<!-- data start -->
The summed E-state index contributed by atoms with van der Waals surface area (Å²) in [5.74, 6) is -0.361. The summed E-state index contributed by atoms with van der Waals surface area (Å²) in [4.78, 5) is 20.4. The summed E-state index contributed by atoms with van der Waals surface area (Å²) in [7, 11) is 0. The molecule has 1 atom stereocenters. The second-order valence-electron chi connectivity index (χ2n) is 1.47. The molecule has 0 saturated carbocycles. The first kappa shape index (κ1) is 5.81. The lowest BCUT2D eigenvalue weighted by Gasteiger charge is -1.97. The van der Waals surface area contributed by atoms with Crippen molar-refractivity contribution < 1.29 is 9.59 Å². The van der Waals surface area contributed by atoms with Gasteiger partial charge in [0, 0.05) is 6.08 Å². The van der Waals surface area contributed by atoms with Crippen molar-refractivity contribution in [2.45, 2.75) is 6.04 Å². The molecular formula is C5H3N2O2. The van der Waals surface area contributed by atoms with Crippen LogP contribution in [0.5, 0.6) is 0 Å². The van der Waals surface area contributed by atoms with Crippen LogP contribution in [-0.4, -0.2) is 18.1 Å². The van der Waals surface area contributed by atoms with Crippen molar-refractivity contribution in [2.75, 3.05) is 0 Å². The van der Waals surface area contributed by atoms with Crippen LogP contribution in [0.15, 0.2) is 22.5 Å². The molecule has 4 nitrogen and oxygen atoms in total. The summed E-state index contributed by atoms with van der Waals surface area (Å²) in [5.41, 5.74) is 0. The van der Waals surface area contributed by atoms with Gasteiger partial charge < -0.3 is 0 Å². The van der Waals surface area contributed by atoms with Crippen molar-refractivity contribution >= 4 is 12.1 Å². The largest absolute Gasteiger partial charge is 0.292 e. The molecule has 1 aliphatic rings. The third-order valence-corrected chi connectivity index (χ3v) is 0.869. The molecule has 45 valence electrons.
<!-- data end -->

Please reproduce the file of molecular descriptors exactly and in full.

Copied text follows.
The summed E-state index contributed by atoms with van der Waals surface area (Å²) in [5.74, 6) is -0.361. The summed E-state index contributed by atoms with van der Waals surface area (Å²) in [4.78, 5) is 20.4. The summed E-state index contributed by atoms with van der Waals surface area (Å²) in [7, 11) is 0. The molecule has 1 atom stereocenters. The second-order valence-electron chi connectivity index (χ2n) is 1.47. The molecule has 0 saturated carbocycles. The first kappa shape index (κ1) is 5.81. The lowest BCUT2D eigenvalue weighted by Gasteiger charge is -1.97. The van der Waals surface area contributed by atoms with Crippen molar-refractivity contribution < 1.29 is 9.59 Å². The van der Waals surface area contributed by atoms with Gasteiger partial charge in [0, 0.05) is 6.08 Å². The van der Waals surface area contributed by atoms with Crippen molar-refractivity contribution in [2.45, 2.75) is 6.04 Å². The molecular formula is C5H3N2O2. The van der Waals surface area contributed by atoms with Crippen LogP contribution in [0.5, 0.6) is 0 Å². The van der Waals surface area contributed by atoms with Crippen LogP contribution in [-0.4, -0.2) is 18.1 Å². The van der Waals surface area contributed by atoms with Crippen molar-refractivity contribution in [2.75, 3.05) is 0 Å². The van der Waals surface area contributed by atoms with Crippen LogP contribution in [0.15, 0.2) is 22.5 Å². The molecule has 4 nitrogen and oxygen atoms in total. The summed E-state index contributed by atoms with van der Waals surface area (Å²) in [5.41, 5.74) is 0. The van der Waals surface area contributed by atoms with Gasteiger partial charge < -0.3 is 0 Å². The van der Waals surface area contributed by atoms with Crippen molar-refractivity contribution >= 4 is 12.1 Å². The largest absolute Gasteiger partial charge is 0.292 e. The molecule has 1 aliphatic rings. The third-order valence-corrected chi connectivity index (χ3v) is 0.869. The molecule has 45 valence electrons.